Politically-aware artists marrying their activist tendencies to their creative expressions is a well-established practice. Festivals such as Artivistic and magazines, journals and blogs such as Art Threat, the Journal of Aesthetics and Protest, and Visual Resistance have sprung up in recent years to support this fusion of politics and art.

Reflecting on this naturally led me to speculate on how curators insert their political visions into the exhibitions and events that they create. One could argue that curating is an inherently political act, especially vis à vis historically established exclusionary curatorial practices, and the larger uses of culture as part of a geopolitical agenda. For this investigation, however, I was solely concerned with how curators explicitly commented on the politics of our times through their exhibitions, not the inherent politics of curating itself. What follows are a few key examples that I discovered.

In 2006, Michael Dupuis curated an online exhibition for rhizome.org. Entitled The New Political Action, the exhibition examines the evolving sophistication of “political action”. In fact, though Dupuis is speaking directly about political action becoming “conservative” and “institutionalized”, one could extend that statement to address the general phenomenon of radical expressions by curators and artists being softened by conservative systems. Dupuis sees much potential in younger structures, such as the World Wide Web:

So long as the contemporary powers of “political action” cannot infiltrate the largely decentralized structure of the worldwide web, new media holds immense potential for the advancement of the public discourse and art of a political nature. In this way, one can think of the mainstream media as the primary vehicle for contemporary “political action” (PACs, 527s, etc.) and new media as a voice for an old style of political activism. This exhibit hopes to present and comment on such new media works in the scope of political action. The following works either embody the notion of political action/activism themselves, or address political action from an outsider’s perspective.

Modern Art Notes had a great series of interviews with American curators on the subject of artists’ responses to the attacks on the World Trade Center. Tyler Green interviewed MoMA curator Ann Temkin, Art Institute of Chicago contemporary art curator James Rondeau, and MOCA chief curator Paul Schimmel. The interviews are excellent and well worth a read. In response to Green’s question about particularly effective artworks in response to 9/11, James Rondeau offers this:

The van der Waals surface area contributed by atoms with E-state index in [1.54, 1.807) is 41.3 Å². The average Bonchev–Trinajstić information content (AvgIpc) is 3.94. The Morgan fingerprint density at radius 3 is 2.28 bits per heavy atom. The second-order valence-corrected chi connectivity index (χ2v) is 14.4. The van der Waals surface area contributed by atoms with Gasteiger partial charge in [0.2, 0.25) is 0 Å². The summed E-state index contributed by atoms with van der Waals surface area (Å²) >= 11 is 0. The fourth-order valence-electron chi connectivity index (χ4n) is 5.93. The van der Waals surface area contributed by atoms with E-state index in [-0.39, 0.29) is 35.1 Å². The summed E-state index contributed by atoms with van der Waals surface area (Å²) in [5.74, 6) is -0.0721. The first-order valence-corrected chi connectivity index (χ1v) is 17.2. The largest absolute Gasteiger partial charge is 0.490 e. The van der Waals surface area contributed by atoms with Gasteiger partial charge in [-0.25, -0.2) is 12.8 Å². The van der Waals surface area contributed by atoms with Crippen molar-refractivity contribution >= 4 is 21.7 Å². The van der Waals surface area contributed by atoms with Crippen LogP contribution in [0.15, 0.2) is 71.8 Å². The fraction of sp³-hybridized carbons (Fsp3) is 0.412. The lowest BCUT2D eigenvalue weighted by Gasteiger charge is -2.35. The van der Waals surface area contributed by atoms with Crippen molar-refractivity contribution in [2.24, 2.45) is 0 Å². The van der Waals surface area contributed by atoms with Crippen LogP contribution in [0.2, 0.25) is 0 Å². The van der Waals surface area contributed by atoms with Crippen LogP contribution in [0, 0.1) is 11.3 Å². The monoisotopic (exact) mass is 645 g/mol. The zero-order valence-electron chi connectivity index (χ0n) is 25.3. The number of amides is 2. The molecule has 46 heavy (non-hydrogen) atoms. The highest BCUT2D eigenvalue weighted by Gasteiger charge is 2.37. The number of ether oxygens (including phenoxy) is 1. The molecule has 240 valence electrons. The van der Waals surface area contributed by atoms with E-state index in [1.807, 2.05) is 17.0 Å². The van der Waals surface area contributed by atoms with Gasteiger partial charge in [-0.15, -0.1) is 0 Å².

Language seems more powerful than images somehow. One of the very best, and most succinct art works pertaining to 9/11 — I have a version of it on a T-shirt I cherish and wear — is by the great Kay Rosen. Her work, Missing (2002), seems to consist of the word “remember” doubled and stacked vertically (like the twin towers) but the letter “b” is missing. Admonishing us to not forget, reminding us of an irrevocable, almost invisible absence, the work is so subtle, so smart, so clear, so right.

In an interview with Dr. Kim Hong-Hee on Res Artis, Hong-Hee discussed how a strategy of difference and linking contemporary art to broader global discourses can open up some of the closed, conservative structures of the art world:

…a female curator with the virtue of tolerance and moral consciousness may be able to suggest a new standard of political art to overcome the contradiction of the conventional system of art world, by applying the strategy of difference. This can be realized by means of context-oriented exhibitions which link communal, geo-political and socio-historical elements to contemporary art, escaping from the format of mainstream exhibitions featuring renowned artists, exhibitions dependent on visual effects and techniques, and alchemical exhibitions based on formalism only. It is the ground provided by biennales and alternative spaces rather than museums and galleries where political norms of art can be experimented and embodied.

And last but not least, recently at the ICA in London, a roundtable discussion entitled Political manifesto as curatorial project was presented. The discussion seemed to highlight the power of politics at the centre of curatorial drive:

From the post-WWII era to Vietnam and ‘the war on terror’, curators have used the political issues of the day to create relevant and provocative exhibitions. The ICA has often been at the forefront of this practice, playing host to the politically controversial Unknown Political Prisoner exhibition in 1953, offering solidarity in the early 60s to LA artists protesting against Vietnam, and most recently inviting artists’ proposals for a Memorial to the Iraq War (2007). In a time which is often described as apathetic, but which has also seen some of the biggest anti-war demonstrations ever, should contemporary politics be the domain of the curator?

I believe the last question, “…should contemporary politics be the domain of the curator?” should unquestionably be answered in the affirmative. Curators are often uniquely positioned on the boundaries between conservative and radical worlds, and so their position to exact change and act as “translator” between worlds is immensely valuable. Or, as Dr. Hong-Hee put it, “a curator can raise certain issues and problems whereto an artist can react and respond thus generating a collaboration process”.

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